ASEAN shouldn’t get hung up on the AEC deadline

Authors: Ganeshan Wignaraja, ADBI and Jenny Balboa, ADBI

The ASEAN Economic Community (AEC) is unlikely to come into being by its December 2015 deadline due to its overambitious design and apathetic implementation. But there are still plenty of things that ASEAN can do to prepare for when the AEC is eventually launched.

The AEC rests on four pillars: a single market and production base; a competitive economic region; equitable economic development; and integration with the global economy.

Undocumented Indonesian workers walk on the tarmac towards an Indonesian military C-130 aircraft at Subang Air Force base in Subang, outside Kuala Lumpur, on 23 December 2014. (Photo: AAP)

Significant progress was made on the first pillar. Tariffs are low, with more than 70 per cent of intra-regional trade enjoying zero tariffs. This will encourage intra-ASEAN trade in manufacturing and agricultural goods. Slow, yet steady progress is visible in liberalising investment and capital flows. The signing of the ASEAN Comprehensive Investment Agreement heralds a better business environment. ASEAN-6 has the National Single Window (NSW) system, and the four new members are catching up. Ongoing initiatives to connect the NSWs to the ASEAN regional portal will help reduce future trade costs.

The second and third pillars have seen more modest achievements. Highlights include adopting the ASEAN Intellectual Property Rights Action Plan 2011–2015; adopting the Master Plan on ASEAN Connectivity to improve transport connectivity and advance the region’s energy security, and the implementation of the Strategic Action Plan for the ASEAN Small and Medium Enterprise Development to support inclusive growth.

Implementation of the fourth pillar has been reasonable. ASEAN has emerged as the hub of Asia’s FTA activity. FTAs were concluded with ASEAN’s six dialogue partners (Japan, China, South Korea, India, Australia and New Zealand). Negotiations for the Regional Comprehensive Economic Partnership (RCEP) Agreement — covering ASEAN and its dialogue partners — were launched in 2012. If signed, RCEP would be the world’s biggest trade bloc, covering 40 per cent of world trade.

But more work needs to be done.

According to the Global Trade Alert Database, non-tariff measures (NTMs) have been rising in the biggest ASEAN economies since the global financial crisis. From 2009–2013, 186 NTMs were implemented in the region; most of them by the bigger economies.

Services trade is hampered by restrictions in all members except Singapore. The World Bank’s Services Trade Restrictiveness Index indicates that ASEAN middle-income economies — Malaysia, Thailand, Indonesia and the Philippines — have significant restrictions on services trade, particularly in professional services. One difficult outstanding issue is the legal protection of migrant workers. ASEAN adopted the Declaration on the Protection and Promotion of the Rights of Migrant Workers in 2007. But the debate between sending and receiving countries continues;  the former pushing for a legally binding regional agreement, and the latter calling for non-legally binding guidelines. Unresolved issues exist on the definition and contents of the Agreement, creating a deadlock. ASEAN needs a stronger regulatory framework to regulate services trade.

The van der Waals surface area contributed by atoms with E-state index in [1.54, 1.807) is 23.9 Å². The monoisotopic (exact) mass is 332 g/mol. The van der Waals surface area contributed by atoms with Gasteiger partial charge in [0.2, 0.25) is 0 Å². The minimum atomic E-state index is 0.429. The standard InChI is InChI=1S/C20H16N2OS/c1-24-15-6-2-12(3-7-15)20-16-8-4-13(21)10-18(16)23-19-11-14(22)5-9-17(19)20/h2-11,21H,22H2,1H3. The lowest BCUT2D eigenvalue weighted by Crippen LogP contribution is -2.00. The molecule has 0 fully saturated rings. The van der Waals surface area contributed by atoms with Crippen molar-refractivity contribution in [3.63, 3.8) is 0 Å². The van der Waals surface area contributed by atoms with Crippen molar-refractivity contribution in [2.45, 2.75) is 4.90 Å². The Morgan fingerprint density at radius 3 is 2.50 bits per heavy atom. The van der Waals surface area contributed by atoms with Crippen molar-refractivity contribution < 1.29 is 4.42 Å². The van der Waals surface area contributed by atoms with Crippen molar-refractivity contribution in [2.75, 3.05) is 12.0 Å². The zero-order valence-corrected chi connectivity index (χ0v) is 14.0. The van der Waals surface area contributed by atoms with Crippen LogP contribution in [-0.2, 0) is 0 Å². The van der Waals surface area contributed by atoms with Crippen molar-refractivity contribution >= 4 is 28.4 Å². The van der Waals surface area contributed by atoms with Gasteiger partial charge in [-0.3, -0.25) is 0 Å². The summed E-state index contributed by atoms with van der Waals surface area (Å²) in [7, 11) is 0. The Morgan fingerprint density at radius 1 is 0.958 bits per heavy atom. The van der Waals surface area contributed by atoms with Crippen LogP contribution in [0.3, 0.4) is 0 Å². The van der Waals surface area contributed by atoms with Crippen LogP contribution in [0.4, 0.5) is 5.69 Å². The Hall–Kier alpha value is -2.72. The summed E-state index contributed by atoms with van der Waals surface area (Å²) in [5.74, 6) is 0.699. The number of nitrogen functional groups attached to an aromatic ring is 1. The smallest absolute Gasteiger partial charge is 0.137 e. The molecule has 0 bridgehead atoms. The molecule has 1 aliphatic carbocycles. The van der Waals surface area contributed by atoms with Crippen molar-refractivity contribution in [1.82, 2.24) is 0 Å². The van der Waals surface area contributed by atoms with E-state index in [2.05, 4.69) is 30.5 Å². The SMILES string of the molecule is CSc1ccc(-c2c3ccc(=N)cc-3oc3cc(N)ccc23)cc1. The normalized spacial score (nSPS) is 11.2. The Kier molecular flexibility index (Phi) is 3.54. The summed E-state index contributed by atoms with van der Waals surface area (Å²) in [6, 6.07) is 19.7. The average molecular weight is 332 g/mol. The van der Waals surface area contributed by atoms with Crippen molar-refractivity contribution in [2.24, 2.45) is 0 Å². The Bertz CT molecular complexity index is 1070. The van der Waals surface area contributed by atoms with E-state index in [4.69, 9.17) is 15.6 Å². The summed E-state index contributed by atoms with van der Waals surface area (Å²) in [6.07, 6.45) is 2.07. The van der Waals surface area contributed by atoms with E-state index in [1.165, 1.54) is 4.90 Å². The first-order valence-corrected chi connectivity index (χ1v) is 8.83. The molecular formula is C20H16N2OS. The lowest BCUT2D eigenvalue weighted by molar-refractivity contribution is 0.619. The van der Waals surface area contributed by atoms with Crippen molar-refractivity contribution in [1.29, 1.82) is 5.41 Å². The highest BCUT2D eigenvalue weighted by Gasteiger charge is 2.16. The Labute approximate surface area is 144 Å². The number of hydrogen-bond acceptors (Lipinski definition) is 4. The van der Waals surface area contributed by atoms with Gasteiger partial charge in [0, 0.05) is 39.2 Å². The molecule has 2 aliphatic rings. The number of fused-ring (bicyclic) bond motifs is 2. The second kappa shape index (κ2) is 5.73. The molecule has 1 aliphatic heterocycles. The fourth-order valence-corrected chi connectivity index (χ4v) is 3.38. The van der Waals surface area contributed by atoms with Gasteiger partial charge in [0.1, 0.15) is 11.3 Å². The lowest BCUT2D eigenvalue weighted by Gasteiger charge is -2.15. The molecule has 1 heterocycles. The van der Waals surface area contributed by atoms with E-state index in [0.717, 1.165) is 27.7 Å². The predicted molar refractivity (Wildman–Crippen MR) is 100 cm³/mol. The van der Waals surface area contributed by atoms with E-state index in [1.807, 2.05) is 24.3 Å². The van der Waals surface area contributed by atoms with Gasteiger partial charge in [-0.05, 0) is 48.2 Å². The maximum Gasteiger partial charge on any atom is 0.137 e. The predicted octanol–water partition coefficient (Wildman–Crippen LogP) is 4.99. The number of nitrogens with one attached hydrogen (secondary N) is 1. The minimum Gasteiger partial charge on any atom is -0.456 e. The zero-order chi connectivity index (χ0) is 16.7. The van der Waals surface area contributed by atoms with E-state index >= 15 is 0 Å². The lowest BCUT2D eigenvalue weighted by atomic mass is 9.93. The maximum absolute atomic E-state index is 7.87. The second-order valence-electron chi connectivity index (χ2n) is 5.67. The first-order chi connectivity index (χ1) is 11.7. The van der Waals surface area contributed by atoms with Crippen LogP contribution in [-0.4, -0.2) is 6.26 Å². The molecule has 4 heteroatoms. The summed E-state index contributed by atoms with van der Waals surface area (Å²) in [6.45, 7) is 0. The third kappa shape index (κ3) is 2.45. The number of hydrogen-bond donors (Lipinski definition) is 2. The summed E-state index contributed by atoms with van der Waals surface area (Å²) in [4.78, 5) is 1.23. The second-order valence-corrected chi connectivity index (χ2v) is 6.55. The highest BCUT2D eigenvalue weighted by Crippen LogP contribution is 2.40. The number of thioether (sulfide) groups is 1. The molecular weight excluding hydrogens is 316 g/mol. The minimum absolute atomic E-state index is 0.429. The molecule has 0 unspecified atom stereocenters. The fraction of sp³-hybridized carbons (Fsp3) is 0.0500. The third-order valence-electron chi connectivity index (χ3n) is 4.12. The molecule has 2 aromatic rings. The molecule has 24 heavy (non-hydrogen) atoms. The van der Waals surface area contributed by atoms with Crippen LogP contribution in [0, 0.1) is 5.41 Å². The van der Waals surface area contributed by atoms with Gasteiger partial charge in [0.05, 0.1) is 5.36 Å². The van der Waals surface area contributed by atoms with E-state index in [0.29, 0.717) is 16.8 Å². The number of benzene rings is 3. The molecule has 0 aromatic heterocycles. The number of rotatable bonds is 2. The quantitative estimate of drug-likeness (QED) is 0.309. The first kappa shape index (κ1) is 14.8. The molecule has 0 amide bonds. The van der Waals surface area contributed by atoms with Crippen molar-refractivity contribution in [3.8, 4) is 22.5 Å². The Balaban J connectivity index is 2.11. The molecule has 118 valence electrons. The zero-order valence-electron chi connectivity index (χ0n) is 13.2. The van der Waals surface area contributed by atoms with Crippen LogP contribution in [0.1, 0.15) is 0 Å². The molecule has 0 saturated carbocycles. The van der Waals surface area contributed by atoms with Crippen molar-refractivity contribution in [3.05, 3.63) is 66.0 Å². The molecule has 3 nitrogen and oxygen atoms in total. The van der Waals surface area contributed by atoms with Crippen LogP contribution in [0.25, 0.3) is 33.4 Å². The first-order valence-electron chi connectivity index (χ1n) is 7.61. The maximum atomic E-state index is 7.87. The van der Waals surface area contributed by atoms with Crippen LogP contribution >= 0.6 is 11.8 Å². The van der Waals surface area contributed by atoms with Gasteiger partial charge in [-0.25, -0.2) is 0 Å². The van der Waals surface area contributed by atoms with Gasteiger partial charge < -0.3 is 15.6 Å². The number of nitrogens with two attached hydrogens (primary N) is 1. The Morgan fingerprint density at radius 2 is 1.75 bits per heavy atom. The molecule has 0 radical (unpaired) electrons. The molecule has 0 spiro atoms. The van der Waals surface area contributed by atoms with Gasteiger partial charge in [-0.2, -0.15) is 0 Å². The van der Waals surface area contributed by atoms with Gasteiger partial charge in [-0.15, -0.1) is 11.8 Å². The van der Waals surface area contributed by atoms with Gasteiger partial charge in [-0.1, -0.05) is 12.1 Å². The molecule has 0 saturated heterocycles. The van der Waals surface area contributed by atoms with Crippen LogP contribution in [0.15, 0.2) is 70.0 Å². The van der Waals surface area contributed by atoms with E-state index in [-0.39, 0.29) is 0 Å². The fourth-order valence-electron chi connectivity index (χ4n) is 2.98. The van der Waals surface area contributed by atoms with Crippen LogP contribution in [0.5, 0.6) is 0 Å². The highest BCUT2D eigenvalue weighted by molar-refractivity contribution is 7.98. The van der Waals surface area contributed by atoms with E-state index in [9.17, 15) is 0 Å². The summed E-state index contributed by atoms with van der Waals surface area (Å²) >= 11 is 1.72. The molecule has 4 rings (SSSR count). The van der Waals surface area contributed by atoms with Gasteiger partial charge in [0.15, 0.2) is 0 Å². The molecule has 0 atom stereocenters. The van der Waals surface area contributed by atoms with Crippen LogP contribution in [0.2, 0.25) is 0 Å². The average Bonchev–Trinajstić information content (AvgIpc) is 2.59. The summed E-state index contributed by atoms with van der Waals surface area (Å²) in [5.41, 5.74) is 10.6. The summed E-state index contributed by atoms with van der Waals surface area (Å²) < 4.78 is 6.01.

Several challenges to realise the AEC are tied to ASEAN’s ability to address the development divide in the region, home to some of the richest and poorest Asian economies. Members must enhance strategies to narrow the income gap and allow spillovers from richer, more technologically advanced members to LDCs. Modern high quality infrastructure is vital to connect markets and improve the mobility of people, goods and knowledge within ASEAN. To meet these infrastructure needs, a massive estimated US$60 billion is required each year until 2022, financed from a mix of sources such as public sector funding and multilateral development banks. Over half of this will go to energy and transport projects. Developing regional bond markets and easing restrictions on international capital flows may also help.

The AEC project has been crucial for moving ASEAN from its beginnings as a political grouping in 1967 to one of the most dynamic regional economic blocs in the developing world. The enthusiasm shown by ASEAN members in attempting to meet the AEC goals is notable. But if the AEC misses the deadline, members should not play the blame game. Instead, it would be useful to do two things during Malaysia’s chair of ASEAN in 2015. There should be a quick stocktake of achievements under the AEC project, published as a short report. Countries should focus on a few important next steps for the AEC project, completed in a reasonable time frame (say by 2020). The priorities ought to be reducing restrictions on trade in services and monitoring NTMs, and financing and implementing key infrastructure projects to reduce development gaps.

While the AEC 2015 deadline is not likely to be met, all is not lost. With sustained cooperation and commitment by ASEAN members, further progress is possible in the next five years.

Ganeshan Wignaraja is Director of Research of the Asian Development Bank Institute (ADBI).

Jenny Balboa is a project consultant at the Asian Development Bank Institute.